A. Mr. Linde: We promote our customer events on Twitter. When I say customer events, they could be Webinars, podcasts, virtual trade shows or physical trade shows. We advertise some of our promotions via Twitter. And our individual reps use Twitter to keep their customers updated about interesting news, events and things of that nature. Each rep has their own Twitter account. We also have the handle @IBMpcs because we sell refurbished PCs . (For IBM Partners, there are Twitter handles like @ibmpartnerplan and @ibmpartners.)
Q. eMarketer: What successes have you had with social media?
A. Mr. Linde: I would say Listening for Leads has been our best initiative so far. We have uncovered millions of dollars worth of sales leads through our intelligent listening program and we’ve closed a lot of business and we expect to do more. That’s going to be a big growth area. The thing you have to be careful with in social media is you can’t take your expert, for example, the guru of cloud computing, and expect him or her to also try to be a salesperson. Most people go to these sites and want the expert to be like a professor and to be as unbiased and antiseptic as possible. They don’t want to be sold to on those sites. Smart marketers use the expert to establish credibility, to get the conversation going and so forth. And then maybe you can have the expert point people back to the Website where you can do the promotional stuff and the selling activity. By the same token, you listen for activity and if it looks like there are opportunities, you pursue them.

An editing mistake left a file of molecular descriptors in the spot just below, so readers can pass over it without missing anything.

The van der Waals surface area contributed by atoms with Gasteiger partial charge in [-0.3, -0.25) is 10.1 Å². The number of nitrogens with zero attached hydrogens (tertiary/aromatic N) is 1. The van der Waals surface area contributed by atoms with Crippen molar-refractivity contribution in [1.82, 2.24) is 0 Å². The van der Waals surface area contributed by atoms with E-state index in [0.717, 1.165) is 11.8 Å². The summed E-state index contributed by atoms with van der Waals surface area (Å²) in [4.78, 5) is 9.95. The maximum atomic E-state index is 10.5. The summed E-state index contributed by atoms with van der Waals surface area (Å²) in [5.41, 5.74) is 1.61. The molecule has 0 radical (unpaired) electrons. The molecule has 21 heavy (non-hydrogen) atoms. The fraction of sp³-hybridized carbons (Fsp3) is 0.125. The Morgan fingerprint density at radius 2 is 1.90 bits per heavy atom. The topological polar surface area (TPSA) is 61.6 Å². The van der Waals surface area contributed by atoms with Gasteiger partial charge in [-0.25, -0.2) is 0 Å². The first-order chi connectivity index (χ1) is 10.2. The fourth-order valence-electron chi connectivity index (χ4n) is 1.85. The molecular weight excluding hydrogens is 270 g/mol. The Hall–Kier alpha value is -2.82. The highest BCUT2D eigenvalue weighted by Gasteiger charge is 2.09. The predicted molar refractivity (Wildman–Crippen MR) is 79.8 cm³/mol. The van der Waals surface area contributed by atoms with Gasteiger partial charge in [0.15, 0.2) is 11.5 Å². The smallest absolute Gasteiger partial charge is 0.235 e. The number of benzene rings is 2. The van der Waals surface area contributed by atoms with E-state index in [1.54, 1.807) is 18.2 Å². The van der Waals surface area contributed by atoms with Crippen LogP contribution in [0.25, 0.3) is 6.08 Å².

Q. eMarketer: Can you offer an example?
A. Mr. Linde : Let’s say there’s a big industry for used tires. You would go out to the places where people talk about used tires and listen for conversations where someone’s looking to buy used tires. You would contact that person, interact with them and suggest that you might be able to help. You sort of qualify them and then hand them off to the lead development rep.
Q. eMarketer: Is there some secret sauce that makes this type of program successful, or is it more that you’ve been able to identify the key places where people are talking about the IBM products and services?
A. Mr. Linde: The key thing to making this successful is knowing what the right keywords are so that you can sort of search the various blogs and other venues where people are talking about your products. You need to use tools with Google that filter the conversations that are happening within blogs or on Twitter.
Typically, on the seeking side, we get people from the business unit to spend a couple of hours a week doing it. So if you have enough people doing that you can uncover enough opportunities for the lead development reps to follow up on. I can’t divulge the number of people doing the seeking; it’s a decent number, but it’s not their full-time job.
Q. eMarketer: How are you tracking and measuring your social initiatives? You mentioned that you’ve identified millions of sales leads.
A. Mr. Linde: We measure against number of sales leads identified. And we rate the lead value from those leads. Then the win revenue and win rate. So there are four key metrics—number of leads created, lead value, win revenue and win rate.
If you're an IBM Business Partner looking to get started with Social Media, be sure to visit IBM Partnerworld ,and download our Social Media guides.